Archadeck of Austin

Checklist for deciding on your flagstone patio builder and mason

It seems a bit intuitive that a flagstone patio might not be that difficult to build provided that you have the platform to build the flagstone patio on. Granted the patio you see in the photo directly below is one that is professionally built but let’s look at the basics of building a flagstone patio. Some aspects of building the patio are a little more involved and might surprise you.

Curvilinear concrete and flagstone patio with decorative flagstone facade and step lighting

Curvilinear concrete and flagstone patio with decorative flagstone facade and step lighting

What I’d like to do is provide a checklist for you of the questions to ask and things to look for when evaluating builders or masons to build your flagstone patio and also some of the design questions to think about when deciding exactly what you want.

Flagstone patio with steps and a pergola privacy wall

Flagstone patio with steps and a pergola privacy wall

Design questions

  1. What shape patio do you want?
  2. Do you want a decorative or plain facade?
  3. Do you need any lighting or electrical installed or run through the patio?

Design considerations

Before you have your builder or contractor come out, you will want to think about the shape of patio you would like. Do you want square or rectangular or curvilinear? Curves are hot right now and as you can see above they take your patio design to a completely new level.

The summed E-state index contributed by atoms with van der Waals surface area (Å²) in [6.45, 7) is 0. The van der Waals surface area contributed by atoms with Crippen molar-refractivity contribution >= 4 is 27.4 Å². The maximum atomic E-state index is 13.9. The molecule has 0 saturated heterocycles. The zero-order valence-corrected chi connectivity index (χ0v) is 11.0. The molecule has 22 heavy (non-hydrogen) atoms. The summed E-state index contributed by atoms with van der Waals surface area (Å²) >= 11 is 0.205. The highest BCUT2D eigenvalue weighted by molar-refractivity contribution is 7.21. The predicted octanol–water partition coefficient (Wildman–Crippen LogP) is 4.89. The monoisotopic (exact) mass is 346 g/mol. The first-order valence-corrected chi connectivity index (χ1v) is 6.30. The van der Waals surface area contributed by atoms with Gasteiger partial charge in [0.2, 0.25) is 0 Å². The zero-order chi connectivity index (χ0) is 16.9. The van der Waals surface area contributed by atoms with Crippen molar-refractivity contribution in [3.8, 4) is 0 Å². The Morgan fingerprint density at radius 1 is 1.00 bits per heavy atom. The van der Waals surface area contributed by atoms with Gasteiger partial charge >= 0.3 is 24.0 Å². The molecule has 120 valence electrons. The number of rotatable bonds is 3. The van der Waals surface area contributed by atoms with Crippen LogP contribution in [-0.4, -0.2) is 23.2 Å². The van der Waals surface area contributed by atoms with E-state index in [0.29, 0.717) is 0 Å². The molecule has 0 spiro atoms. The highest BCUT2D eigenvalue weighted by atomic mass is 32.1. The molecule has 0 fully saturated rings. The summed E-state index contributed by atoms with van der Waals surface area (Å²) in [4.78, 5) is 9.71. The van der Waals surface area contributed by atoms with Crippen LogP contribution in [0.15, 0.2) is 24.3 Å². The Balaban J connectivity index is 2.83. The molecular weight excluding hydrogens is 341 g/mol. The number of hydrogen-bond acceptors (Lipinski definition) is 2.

Also consider if you want a plain or decorative facade or side of the foundation that supports your patio. A lot of your decision will depend on the height of the patio foundation but also on the final aesthetics you desire. This small detail adds to the cost but ask your builder about options on creating a decorative facade to finish off your patio.

Also consider whether you want electrical installed or run through your patio. If your patio is the only thing that separates your house or deck from your pool, you may need electrical run under or through. Again, ask your builder to help you with these considerations in the building process.

Flagstone patio with fire pit, bench retaining wall and adjoining deck

Flagstone patio with fire pit, bench retaining wall and adjoining deck

Construction and builder evaluation checklist

  1. What foundation or patio platform do you have or should you build for your new flagstone patio?
  2. Will you need your irrigation company to come out prior to building?
  3. Will the builder attach the patio foundation to your house foundation?
  4. What material will be used under the mortar and flagstones?
  5. Is the builder planning on using expansion joints?
  6. How wide will the mortar joints be?
  7. How will your flagstone patio be sealed?
  8. How long should your patio last?

Let’s look at some of these questions so you have a checklist of what to look for when choosing a company to build your patio.

1. Patio platform

Your flagstone patio will need a strong, sturdy, solid and level base for the flagstones. Do you have an existing concrete structure to build the patio on? If so, is it level? If not, make sure the patio builder will be building a concrete foundation that’s suitable for your patio.

2. Irrigation